It used to be that wireless mesh deployments in the enterprise were avoided due to significant performance reductions...
and reliability concerns. But thanks to advancements in Wi-Fi standards, radio and antenna hardware, and artificial intelligence, mesh Wi-Fi network deployments have come a long way over the years.
While they're still considered inferior when compared with fully wired WLAN implementations, there are a growing number of use cases where a mesh makes sense. In this article, we're going to explore three common scenarios where mesh deployments can prove to be a viable option -- if deployed properly.
Before we get into some of these scenarios, it's important to point out a few nuances of mesh Wi-Fi -- and ideal deployment settings where the technology will work best. For one, wireless mesh intelligence has improved significantly compared to years ago. Algorithms have been developed, so wireless repeaters can talk to multiple wireless gateway devices to calculate the optimal path to the wired network based on data such as noise, interference and wireless link quality.
However, these advancements are gained only when your deployment is configured in a multipoint setting, where repeaters establish connectivity to two or more gateways. Doing so not only allows the artificial intelligence built into the mesh algorithms to choose the optimal path for traffic in real time, it also provides network redundancy. For situations where Wi-Fi connectivity is even moderately important, a multipoint design is highly recommended.
The second important factor to note is each hop along a wireless mesh reduces overall data throughput by 50%. That's a significant reduction that limits the number of users that can connect and use Wi-Fi in a meaningful way. Most wireless vendor documentation puts a strict limit of placing a repeater no more than two or three wireless hops away from the gateway. That said, here are three deployments to consider:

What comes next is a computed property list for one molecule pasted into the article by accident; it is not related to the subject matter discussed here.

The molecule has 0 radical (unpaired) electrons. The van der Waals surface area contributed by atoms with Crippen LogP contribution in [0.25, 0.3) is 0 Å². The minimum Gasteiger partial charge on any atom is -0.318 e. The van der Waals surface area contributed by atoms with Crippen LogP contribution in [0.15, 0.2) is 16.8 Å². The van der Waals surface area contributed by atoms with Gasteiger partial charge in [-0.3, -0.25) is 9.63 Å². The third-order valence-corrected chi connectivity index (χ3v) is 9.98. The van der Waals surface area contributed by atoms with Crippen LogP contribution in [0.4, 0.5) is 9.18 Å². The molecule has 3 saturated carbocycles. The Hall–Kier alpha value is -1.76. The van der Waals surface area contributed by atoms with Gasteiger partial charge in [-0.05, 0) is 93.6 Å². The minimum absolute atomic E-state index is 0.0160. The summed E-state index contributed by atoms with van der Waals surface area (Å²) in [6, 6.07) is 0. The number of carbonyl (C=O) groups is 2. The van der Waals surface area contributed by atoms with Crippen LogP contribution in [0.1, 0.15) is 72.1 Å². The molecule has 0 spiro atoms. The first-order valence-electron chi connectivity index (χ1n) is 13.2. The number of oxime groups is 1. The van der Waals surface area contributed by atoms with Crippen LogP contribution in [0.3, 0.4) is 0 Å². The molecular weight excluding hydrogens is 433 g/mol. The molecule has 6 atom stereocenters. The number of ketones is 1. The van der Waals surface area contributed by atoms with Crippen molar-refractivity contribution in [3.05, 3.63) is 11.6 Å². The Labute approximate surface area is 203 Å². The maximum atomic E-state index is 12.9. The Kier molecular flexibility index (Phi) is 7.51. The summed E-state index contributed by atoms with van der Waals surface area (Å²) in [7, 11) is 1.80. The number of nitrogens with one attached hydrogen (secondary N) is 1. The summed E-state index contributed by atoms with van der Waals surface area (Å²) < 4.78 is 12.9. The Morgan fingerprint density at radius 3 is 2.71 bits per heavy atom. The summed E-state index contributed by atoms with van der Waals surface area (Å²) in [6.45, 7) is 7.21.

Scenario No. 1: Temporary access to areas of a building not already covered in Wi-Fi
There are many situations where a business might choose not to provide wall-to-wall Wi-Fi coverage in all parts of a building. This could be in areas such as basements, warehouses or sections of office space that remain vacant. However, there may come a time when Wi-Fi connectivity is required in these areas on a temporary basis -- and on short notice.
Instead of messing with patching in or pulling new Ethernet cabling for a temporary job, a mesh deployment could fill this role. Deployment would simply be a matter of powering up one or more wireless access points (APs), then configuring them as repeaters so they peer with neighboring gateway APs that are wired into the LAN. Temporary Wi-Fi access to previously uncovered segments of a building could potentially be up and running in a matter of minutes, with little physical work required.
Scenario No. 2: Outdoor coverage
There may be situations where Ethernet cabling simply can't be pulled. This could be due to the fact that a building may be designated as historic and, therefore, cabling is nearly impossible to run without harming the preservation of the structure. But, more commonly, Wi-Fi access is required outdoors, and pulling cabling is either impossible or highly cost-prohibitive.
In either situation, a mesh deployment is ideal for outdoor settings. As long as you can reach electrical power -- often through outdoor lighting sources -- then you can have Wi-Fi without the need for physical cabling back to the LAN.
Scenario No. 3: Bridging remote, Ethernet-only devices
For relatively short distances, standard AP hardware configured in a mesh Wi-Fi network deployment can act as a wireless-to-wired bridge to Ethernet-only devices that are remote to the corporate LAN. Most enterprise-class APs configured as a mesh device can provide wireless backhaul connectivity to the corporate LAN, then use the wired Ethernet port on the repeater AP to connect one or more wired devices.
An example of a wired end device that might require this type of connectivity includes an internet-of-things sensor located in a basement where Wi-Fi isn't available. A second common situation for using a mesh as a wireless bridge for wired devices would be to place a wired-only security camera on the roof of a building.
There are literally dozens of situations where a mesh Wi-Fi network can solve network coverage issues. The key to remember is despite all the advancements in mesh technology, a wired connection is undoubtedly preferred. But if you're in a pinch, it's nice to know that wireless mesh technologies have advanced to the point where they now provide reliable options in many situations.
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